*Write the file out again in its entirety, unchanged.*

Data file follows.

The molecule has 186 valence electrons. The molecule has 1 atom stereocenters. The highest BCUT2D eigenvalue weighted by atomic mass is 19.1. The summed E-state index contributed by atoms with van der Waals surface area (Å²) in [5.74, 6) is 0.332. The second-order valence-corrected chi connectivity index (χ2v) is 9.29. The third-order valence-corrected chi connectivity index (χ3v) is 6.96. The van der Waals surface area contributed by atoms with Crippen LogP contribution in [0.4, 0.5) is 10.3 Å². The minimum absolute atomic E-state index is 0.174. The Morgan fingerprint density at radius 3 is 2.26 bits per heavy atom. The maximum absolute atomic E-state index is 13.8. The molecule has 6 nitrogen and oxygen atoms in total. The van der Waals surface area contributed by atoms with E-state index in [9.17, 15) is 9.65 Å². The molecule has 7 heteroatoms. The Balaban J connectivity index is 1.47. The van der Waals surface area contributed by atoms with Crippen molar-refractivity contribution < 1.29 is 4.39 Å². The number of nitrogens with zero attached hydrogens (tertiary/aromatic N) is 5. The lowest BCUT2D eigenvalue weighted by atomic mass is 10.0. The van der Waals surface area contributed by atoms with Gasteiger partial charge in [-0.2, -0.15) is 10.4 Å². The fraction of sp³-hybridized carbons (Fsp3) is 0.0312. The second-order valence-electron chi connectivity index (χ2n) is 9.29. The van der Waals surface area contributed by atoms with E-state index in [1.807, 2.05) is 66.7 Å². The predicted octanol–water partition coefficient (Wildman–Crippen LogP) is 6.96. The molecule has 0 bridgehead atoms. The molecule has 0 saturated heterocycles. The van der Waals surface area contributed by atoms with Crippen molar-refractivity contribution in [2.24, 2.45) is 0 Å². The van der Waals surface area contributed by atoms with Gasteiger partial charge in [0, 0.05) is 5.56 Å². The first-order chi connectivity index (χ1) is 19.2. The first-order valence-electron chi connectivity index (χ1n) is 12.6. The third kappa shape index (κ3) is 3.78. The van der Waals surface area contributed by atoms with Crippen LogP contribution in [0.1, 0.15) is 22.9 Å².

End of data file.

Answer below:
The molecule has 186 valence electrons. The molecule has 1 atom stereocenters. The highest BCUT2D eigenvalue weighted by atomic mass is 19.1. The summed E-state index contributed by atoms with van der Waals surface area (Å²) in [5.74, 6) is 0.332. The second-order valence-corrected chi connectivity index (χ2v) is 9.29. The third-order valence-corrected chi connectivity index (χ3v) is 6.96. The van der Waals surface area contributed by atoms with Crippen LogP contribution in [0.4, 0.5) is 10.3 Å². The minimum absolute atomic E-state index is 0.174. The Morgan fingerprint density at radius 3 is 2.26 bits per heavy atom. The maximum absolute atomic E-state index is 13.8. The molecule has 6 nitrogen and oxygen atoms in total. The van der Waals surface area contributed by atoms with E-state index in [9.17, 15) is 9.65 Å². The molecule has 7 heteroatoms. The Balaban J connectivity index is 1.47. The van der Waals surface area contributed by atoms with Crippen molar-refractivity contribution < 1.29 is 4.39 Å². The number of nitrogens with zero attached hydrogens (tertiary/aromatic N) is 5. The lowest BCUT2D eigenvalue weighted by atomic mass is 10.0. The van der Waals surface area contributed by atoms with Gasteiger partial charge in [-0.2, -0.15) is 10.4 Å². The fraction of sp³-hybridized carbons (Fsp3) is 0.0312. The second-order valence-electron chi connectivity index (χ2n) is 9.29. The van der Waals surface area contributed by atoms with E-state index in [1.807, 2.05) is 66.7 Å². The predicted octanol–water partition coefficient (Wildman–Crippen LogP) is 6.96. The molecule has 0 bridgehead atoms. The molecule has 0 saturated heterocycles. The van der Waals surface area contributed by atoms with Crippen molar-refractivity contribution in [2.24, 2.45) is 0 Å². The van der Waals surface area contributed by atoms with Gasteiger partial charge in [0, 0.05) is 5.56 Å². The first-order chi connectivity index (χ1) is 19.2. The first-order valence-electron chi connectivity index (χ1n) is 12.6. The third kappa shape index (κ3) is 3.78. The van der Waals surface area contributed by atoms with Crippen LogP contribution in [0.1, 0.15) is 22.9 Å².